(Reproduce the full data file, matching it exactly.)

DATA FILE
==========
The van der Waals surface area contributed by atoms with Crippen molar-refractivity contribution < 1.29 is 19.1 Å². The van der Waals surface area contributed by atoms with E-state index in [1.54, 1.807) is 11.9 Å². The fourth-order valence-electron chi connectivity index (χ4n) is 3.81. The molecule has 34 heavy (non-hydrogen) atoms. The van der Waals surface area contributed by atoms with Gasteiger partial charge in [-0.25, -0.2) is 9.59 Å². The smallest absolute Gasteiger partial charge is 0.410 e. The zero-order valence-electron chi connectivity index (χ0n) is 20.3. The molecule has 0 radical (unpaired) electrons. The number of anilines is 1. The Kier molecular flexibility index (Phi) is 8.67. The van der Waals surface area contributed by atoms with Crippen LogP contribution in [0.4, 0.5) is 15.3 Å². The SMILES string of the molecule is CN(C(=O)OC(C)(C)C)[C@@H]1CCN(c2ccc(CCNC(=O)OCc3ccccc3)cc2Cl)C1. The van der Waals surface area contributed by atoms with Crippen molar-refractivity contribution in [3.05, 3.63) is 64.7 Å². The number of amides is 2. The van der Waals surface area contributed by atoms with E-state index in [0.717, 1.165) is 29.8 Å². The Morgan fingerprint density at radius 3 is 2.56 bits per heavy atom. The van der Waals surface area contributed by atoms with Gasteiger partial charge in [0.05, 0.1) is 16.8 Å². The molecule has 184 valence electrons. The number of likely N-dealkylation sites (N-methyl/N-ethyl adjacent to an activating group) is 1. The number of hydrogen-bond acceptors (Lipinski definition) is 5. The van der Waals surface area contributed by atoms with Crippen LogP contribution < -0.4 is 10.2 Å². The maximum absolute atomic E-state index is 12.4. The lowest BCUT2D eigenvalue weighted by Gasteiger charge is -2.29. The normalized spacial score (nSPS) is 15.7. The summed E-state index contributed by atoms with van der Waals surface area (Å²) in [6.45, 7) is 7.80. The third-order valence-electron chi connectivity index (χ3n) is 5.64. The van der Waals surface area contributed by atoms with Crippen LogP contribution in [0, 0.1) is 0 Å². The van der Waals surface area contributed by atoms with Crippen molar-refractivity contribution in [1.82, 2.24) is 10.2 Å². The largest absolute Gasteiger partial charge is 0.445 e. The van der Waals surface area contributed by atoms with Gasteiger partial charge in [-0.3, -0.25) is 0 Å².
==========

The van der Waals surface area contributed by atoms with Crippen molar-refractivity contribution < 1.29 is 19.1 Å². The van der Waals surface area contributed by atoms with E-state index in [1.54, 1.807) is 11.9 Å². The fourth-order valence-electron chi connectivity index (χ4n) is 3.81. The molecule has 34 heavy (non-hydrogen) atoms. The van der Waals surface area contributed by atoms with Gasteiger partial charge in [-0.25, -0.2) is 9.59 Å². The smallest absolute Gasteiger partial charge is 0.410 e. The zero-order valence-electron chi connectivity index (χ0n) is 20.3. The molecule has 0 radical (unpaired) electrons. The number of anilines is 1. The Kier molecular flexibility index (Phi) is 8.67. The van der Waals surface area contributed by atoms with Crippen LogP contribution in [0.4, 0.5) is 15.3 Å². The SMILES string of the molecule is CN(C(=O)OC(C)(C)C)[C@@H]1CCN(c2ccc(CCNC(=O)OCc3ccccc3)cc2Cl)C1. The van der Waals surface area contributed by atoms with Crippen molar-refractivity contribution in [3.05, 3.63) is 64.7 Å². The number of amides is 2. The van der Waals surface area contributed by atoms with E-state index in [0.717, 1.165) is 29.8 Å². The Morgan fingerprint density at radius 3 is 2.56 bits per heavy atom. The van der Waals surface area contributed by atoms with Gasteiger partial charge in [0.05, 0.1) is 16.8 Å². The molecule has 184 valence electrons. The number of likely N-dealkylation sites (N-methyl/N-ethyl adjacent to an activating group) is 1. The number of hydrogen-bond acceptors (Lipinski definition) is 5. The van der Waals surface area contributed by atoms with Crippen LogP contribution < -0.4 is 10.2 Å². The maximum absolute atomic E-state index is 12.4. The lowest BCUT2D eigenvalue weighted by Gasteiger charge is -2.29. The normalized spacial score (nSPS) is 15.7. The summed E-state index contributed by atoms with van der Waals surface area (Å²) in [6.45, 7) is 7.80. The third-order valence-electron chi connectivity index (χ3n) is 5.64. The van der Waals surface area contributed by atoms with Crippen LogP contribution in [0, 0.1) is 0 Å². The van der Waals surface area contributed by atoms with Crippen molar-refractivity contribution in [1.82, 2.24) is 10.2 Å². The largest absolute Gasteiger partial charge is 0.445 e. The van der Waals surface area contributed by atoms with Gasteiger partial charge in [-0.3, -0.25) is 0 Å².